You can certainly slow things down by refrigerating your dough.

All you need to do to get enough starter for more loaves is take the starter from the fridge a day before baking and feed it a couple of times without discarding any. Wait for it to peak, feed again to double its volume again. I always feed twice before baking anyway as this gets the cold starter nice and active.  There is no need at al. To make two starters.

mrfrost's picture

Wondering about the sharpness of whatever you are using?

Whatever kind of blade/knife you are using needs to be really sharp. Razor sharp! Too sharp to barely touch. Even if the skin is relatively tough, a sharp blade should slice through it, in some manner, without much effort.

What are you using to slash?

Also, have you watched several videos on scoring bread?

dabrownman's picture

proofing to 85% rise in a plastic bag?  Soiundsl liekmthe skin is drying out becuse it isn't in a bag adn that it is overproofing a lot.  It is hard to determine when the  bread is at 85% when in round bottom basket.  I would think that after fementing. shaping and putting the dough in a basket it would be around 2 hours or less to be ready to bake.

Use a piece of  parchment paper on a dry peel  Turn the dough put on parchment and it will just slide off into the oven parchment and all - never any sticking in or out of the oven.  I always use parchment on peels

When I have over proofed or damaged sough I just add 25% more flour and water to it with the right amount of salt  slap and fold it a couple of minutes shape it and proof it again  to bake in about a hour and half or so.  Saving these kinds of disasters is fun and can produce the very best bread too!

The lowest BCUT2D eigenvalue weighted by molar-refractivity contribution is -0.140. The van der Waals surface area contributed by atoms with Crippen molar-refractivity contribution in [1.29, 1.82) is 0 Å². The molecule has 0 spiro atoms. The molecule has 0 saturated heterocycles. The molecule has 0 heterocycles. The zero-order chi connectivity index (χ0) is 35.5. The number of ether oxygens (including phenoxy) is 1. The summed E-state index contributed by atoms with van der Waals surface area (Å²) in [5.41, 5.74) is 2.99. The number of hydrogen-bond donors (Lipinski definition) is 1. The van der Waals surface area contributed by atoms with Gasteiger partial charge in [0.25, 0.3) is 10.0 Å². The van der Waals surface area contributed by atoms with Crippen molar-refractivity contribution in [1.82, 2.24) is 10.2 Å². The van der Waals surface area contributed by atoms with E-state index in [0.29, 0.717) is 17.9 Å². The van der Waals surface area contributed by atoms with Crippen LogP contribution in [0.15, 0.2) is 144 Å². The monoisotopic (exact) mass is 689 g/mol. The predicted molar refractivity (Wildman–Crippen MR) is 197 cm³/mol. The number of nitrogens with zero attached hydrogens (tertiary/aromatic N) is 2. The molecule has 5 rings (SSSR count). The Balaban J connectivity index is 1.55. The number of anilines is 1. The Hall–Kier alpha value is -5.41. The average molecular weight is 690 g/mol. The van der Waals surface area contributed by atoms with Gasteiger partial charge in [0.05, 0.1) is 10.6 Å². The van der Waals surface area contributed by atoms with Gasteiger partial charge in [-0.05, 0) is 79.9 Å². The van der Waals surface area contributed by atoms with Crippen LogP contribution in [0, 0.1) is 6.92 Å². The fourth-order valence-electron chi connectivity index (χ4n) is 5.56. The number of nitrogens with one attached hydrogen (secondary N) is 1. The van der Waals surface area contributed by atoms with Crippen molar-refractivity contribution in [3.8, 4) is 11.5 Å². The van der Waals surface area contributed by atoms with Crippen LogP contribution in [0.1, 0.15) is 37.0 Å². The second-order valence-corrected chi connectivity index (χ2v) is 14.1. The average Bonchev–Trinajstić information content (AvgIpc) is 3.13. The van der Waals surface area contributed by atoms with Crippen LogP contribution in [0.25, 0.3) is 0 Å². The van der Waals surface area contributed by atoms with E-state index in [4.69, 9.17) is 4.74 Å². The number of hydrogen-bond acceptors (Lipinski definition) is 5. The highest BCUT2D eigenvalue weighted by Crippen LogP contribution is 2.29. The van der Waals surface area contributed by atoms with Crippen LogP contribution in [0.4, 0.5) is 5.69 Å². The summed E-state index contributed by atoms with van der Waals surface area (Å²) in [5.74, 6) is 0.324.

Happy SD baking

Littlebrooklyn's picture

Thanks for your replies.

When I first started baking bread, which was only some months ago, I was using just a serrated kitchen knife for slashing my dough when I was baking it in metal loaf tins and I was doing a kind of diamond pattern and it was turning out very well.  However I recently bought a Mure & Peyrot retractable grignette and I've only used it twice, both times for slashing dough proved in a banneton, first time I held the blade the wrong way round and tried to slash it with the blunt side duh!  Today I made sure I was slashing with the sharp end and it just didn't seem to do anything other than to drag through the dough which as I said seemed to have a crusty top, which I am assuming is because the banneton dried the dough out, but I still assumed that the blade would cut through it.  

It was mentioned to me in a previous posting, about my bread not getting any oven spring, that maybe I was proving the bread for too long but I wasn't sure if the sourdough came under the same rule of thumb of doubling in size?  I know it's hard to tell from a banneton if it has doubled in size or more, but I did think it had perhaps over proved which is why I wanted to try and slow the proving down so that I could leave it longer than 12hrs.